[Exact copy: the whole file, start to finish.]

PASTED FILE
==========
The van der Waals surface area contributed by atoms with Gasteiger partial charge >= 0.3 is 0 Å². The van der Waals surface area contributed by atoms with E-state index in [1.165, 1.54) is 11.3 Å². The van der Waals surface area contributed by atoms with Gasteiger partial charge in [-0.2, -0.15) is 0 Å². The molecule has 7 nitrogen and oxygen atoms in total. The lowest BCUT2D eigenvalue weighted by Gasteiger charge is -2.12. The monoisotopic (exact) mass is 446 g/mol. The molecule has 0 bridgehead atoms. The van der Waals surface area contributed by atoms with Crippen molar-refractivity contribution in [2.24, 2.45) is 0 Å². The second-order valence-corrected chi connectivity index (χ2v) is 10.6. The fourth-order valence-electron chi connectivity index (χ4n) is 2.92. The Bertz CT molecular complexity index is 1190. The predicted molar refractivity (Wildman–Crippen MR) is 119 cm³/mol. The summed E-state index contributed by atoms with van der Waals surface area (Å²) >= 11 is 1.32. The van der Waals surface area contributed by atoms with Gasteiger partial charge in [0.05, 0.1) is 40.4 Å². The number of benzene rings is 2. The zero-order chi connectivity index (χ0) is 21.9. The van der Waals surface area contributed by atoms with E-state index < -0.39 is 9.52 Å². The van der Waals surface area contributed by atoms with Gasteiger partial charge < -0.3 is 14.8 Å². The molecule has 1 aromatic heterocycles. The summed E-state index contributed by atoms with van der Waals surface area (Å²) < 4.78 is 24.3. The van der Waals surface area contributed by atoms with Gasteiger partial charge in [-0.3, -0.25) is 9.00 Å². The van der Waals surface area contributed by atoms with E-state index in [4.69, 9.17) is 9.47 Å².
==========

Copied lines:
The van der Waals surface area contributed by atoms with Gasteiger partial charge >= 0.3 is 0 Å². The van der Waals surface area contributed by atoms with E-state index in [1.165, 1.54) is 11.3 Å². The van der Waals surface area contributed by atoms with Gasteiger partial charge in [-0.2, -0.15) is 0 Å². The molecule has 7 nitrogen and oxygen atoms in total. The lowest BCUT2D eigenvalue weighted by Gasteiger charge is -2.12. The monoisotopic (exact) mass is 446 g/mol. The molecule has 0 bridgehead atoms. The van der Waals surface area contributed by atoms with Crippen molar-refractivity contribution in [2.24, 2.45) is 0 Å². The second-order valence-corrected chi connectivity index (χ2v) is 10.6. The fourth-order valence-electron chi connectivity index (χ4n) is 2.92. The Bertz CT molecular complexity index is 1190. The predicted molar refractivity (Wildman–Crippen MR) is 119 cm³/mol. The summed E-state index contributed by atoms with van der Waals surface area (Å²) >= 11 is 1.32. The van der Waals surface area contributed by atoms with Gasteiger partial charge in [0.05, 0.1) is 40.4 Å². The number of benzene rings is 2. The zero-order chi connectivity index (χ0) is 21.9. The van der Waals surface area contributed by atoms with E-state index < -0.39 is 9.52 Å². The van der Waals surface area contributed by atoms with Gasteiger partial charge < -0.3 is 14.8 Å². The molecule has 1 aromatic heterocycles. The summed E-state index contributed by atoms with van der Waals surface area (Å²) < 4.78 is 24.3. The van der Waals surface area contributed by atoms with Gasteiger partial charge in [-0.3, -0.25) is 9.00 Å². The van der Waals surface area contributed by atoms with E-state index in [4.69, 9.17) is 9.47 Å².